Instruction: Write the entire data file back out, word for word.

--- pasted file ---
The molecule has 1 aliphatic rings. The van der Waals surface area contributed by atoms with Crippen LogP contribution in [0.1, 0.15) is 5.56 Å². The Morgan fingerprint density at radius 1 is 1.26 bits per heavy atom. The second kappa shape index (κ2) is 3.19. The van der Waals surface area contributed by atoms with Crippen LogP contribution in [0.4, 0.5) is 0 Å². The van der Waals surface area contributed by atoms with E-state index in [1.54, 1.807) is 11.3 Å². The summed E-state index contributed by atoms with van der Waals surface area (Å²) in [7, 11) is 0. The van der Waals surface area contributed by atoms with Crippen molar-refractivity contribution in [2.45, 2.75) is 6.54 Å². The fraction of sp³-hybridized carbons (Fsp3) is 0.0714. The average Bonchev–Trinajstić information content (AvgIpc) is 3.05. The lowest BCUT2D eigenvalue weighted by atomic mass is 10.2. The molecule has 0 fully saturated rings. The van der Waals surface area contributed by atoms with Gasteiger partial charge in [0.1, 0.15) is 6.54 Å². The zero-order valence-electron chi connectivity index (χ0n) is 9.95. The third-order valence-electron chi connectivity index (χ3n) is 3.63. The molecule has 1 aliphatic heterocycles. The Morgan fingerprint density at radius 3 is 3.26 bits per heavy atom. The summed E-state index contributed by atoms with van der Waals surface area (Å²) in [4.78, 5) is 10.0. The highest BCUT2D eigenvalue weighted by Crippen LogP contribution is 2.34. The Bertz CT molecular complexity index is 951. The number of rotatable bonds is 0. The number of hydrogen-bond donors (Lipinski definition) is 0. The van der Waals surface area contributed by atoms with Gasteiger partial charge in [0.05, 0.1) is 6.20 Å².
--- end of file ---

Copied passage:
The molecule has 1 aliphatic rings. The van der Waals surface area contributed by atoms with Crippen LogP contribution in [0.1, 0.15) is 5.56 Å². The Morgan fingerprint density at radius 1 is 1.26 bits per heavy atom. The second kappa shape index (κ2) is 3.19. The van der Waals surface area contributed by atoms with Crippen LogP contribution in [0.4, 0.5) is 0 Å². The van der Waals surface area contributed by atoms with E-state index in [1.54, 1.807) is 11.3 Å². The summed E-state index contributed by atoms with van der Waals surface area (Å²) in [7, 11) is 0. The van der Waals surface area contributed by atoms with Crippen molar-refractivity contribution in [2.45, 2.75) is 6.54 Å². The fraction of sp³-hybridized carbons (Fsp3) is 0.0714. The average Bonchev–Trinajstić information content (AvgIpc) is 3.05. The lowest BCUT2D eigenvalue weighted by atomic mass is 10.2. The molecule has 0 fully saturated rings. The van der Waals surface area contributed by atoms with Gasteiger partial charge in [0.1, 0.15) is 6.54 Å². The zero-order valence-electron chi connectivity index (χ0n) is 9.95. The third-order valence-electron chi connectivity index (χ3n) is 3.63. The molecule has 1 aliphatic heterocycles. The Morgan fingerprint density at radius 3 is 3.26 bits per heavy atom. The summed E-state index contributed by atoms with van der Waals surface area (Å²) in [4.78, 5) is 10.0. The highest BCUT2D eigenvalue weighted by Crippen LogP contribution is 2.34. The Bertz CT molecular complexity index is 951. The number of rotatable bonds is 0. The number of hydrogen-bond donors (Lipinski definition) is 0. The van der Waals surface area contributed by atoms with Gasteiger partial charge in [0.05, 0.1) is 6.20 Å².